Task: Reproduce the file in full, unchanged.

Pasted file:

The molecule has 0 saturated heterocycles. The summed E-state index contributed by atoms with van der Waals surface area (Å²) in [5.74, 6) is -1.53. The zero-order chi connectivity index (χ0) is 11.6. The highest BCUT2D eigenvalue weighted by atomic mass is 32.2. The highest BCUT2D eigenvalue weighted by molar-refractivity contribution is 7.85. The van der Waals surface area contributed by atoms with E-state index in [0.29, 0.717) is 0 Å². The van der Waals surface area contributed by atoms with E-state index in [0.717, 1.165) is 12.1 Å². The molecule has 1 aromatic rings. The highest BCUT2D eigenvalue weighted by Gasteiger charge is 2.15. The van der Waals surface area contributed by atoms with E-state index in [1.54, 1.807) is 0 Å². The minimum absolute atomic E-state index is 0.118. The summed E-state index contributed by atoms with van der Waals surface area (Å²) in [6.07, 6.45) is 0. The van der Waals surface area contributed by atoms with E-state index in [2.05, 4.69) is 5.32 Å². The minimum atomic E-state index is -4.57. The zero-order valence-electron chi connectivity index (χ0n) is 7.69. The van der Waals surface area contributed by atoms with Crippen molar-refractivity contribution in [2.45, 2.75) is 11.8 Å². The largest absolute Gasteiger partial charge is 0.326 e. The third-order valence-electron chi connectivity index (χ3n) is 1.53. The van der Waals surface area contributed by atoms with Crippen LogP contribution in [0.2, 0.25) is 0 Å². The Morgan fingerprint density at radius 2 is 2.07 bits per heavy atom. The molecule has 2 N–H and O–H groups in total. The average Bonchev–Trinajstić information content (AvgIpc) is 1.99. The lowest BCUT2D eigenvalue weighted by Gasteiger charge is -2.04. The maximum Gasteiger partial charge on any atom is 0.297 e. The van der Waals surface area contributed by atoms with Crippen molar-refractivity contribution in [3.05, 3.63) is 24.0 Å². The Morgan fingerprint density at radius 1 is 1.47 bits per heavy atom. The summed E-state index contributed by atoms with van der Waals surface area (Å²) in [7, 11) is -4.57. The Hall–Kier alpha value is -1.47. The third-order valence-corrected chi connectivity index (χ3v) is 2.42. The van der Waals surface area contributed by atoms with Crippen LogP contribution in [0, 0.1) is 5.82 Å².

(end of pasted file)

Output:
The molecule has 0 saturated heterocycles. The summed E-state index contributed by atoms with van der Waals surface area (Å²) in [5.74, 6) is -1.53. The zero-order chi connectivity index (χ0) is 11.6. The highest BCUT2D eigenvalue weighted by atomic mass is 32.2. The highest BCUT2D eigenvalue weighted by molar-refractivity contribution is 7.85. The van der Waals surface area contributed by atoms with E-state index in [0.29, 0.717) is 0 Å². The van der Waals surface area contributed by atoms with E-state index in [0.717, 1.165) is 12.1 Å². The molecule has 1 aromatic rings. The highest BCUT2D eigenvalue weighted by Gasteiger charge is 2.15. The van der Waals surface area contributed by atoms with E-state index in [1.54, 1.807) is 0 Å². The minimum absolute atomic E-state index is 0.118. The summed E-state index contributed by atoms with van der Waals surface area (Å²) in [6.07, 6.45) is 0. The van der Waals surface area contributed by atoms with E-state index in [2.05, 4.69) is 5.32 Å². The minimum atomic E-state index is -4.57. The zero-order valence-electron chi connectivity index (χ0n) is 7.69. The van der Waals surface area contributed by atoms with Crippen molar-refractivity contribution in [2.45, 2.75) is 11.8 Å². The largest absolute Gasteiger partial charge is 0.326 e. The third-order valence-electron chi connectivity index (χ3n) is 1.53. The van der Waals surface area contributed by atoms with Crippen LogP contribution in [0.2, 0.25) is 0 Å². The Morgan fingerprint density at radius 2 is 2.07 bits per heavy atom. The molecule has 2 N–H and O–H groups in total. The average Bonchev–Trinajstić information content (AvgIpc) is 1.99. The lowest BCUT2D eigenvalue weighted by Gasteiger charge is -2.04. The maximum Gasteiger partial charge on any atom is 0.297 e. The van der Waals surface area contributed by atoms with Crippen molar-refractivity contribution in [3.05, 3.63) is 24.0 Å². The Morgan fingerprint density at radius 1 is 1.47 bits per heavy atom. The summed E-state index contributed by atoms with van der Waals surface area (Å²) in [7, 11) is -4.57. The Hall–Kier alpha value is -1.47. The third-order valence-corrected chi connectivity index (χ3v) is 2.42. The van der Waals surface area contributed by atoms with Crippen LogP contribution in [0, 0.1) is 5.82 Å².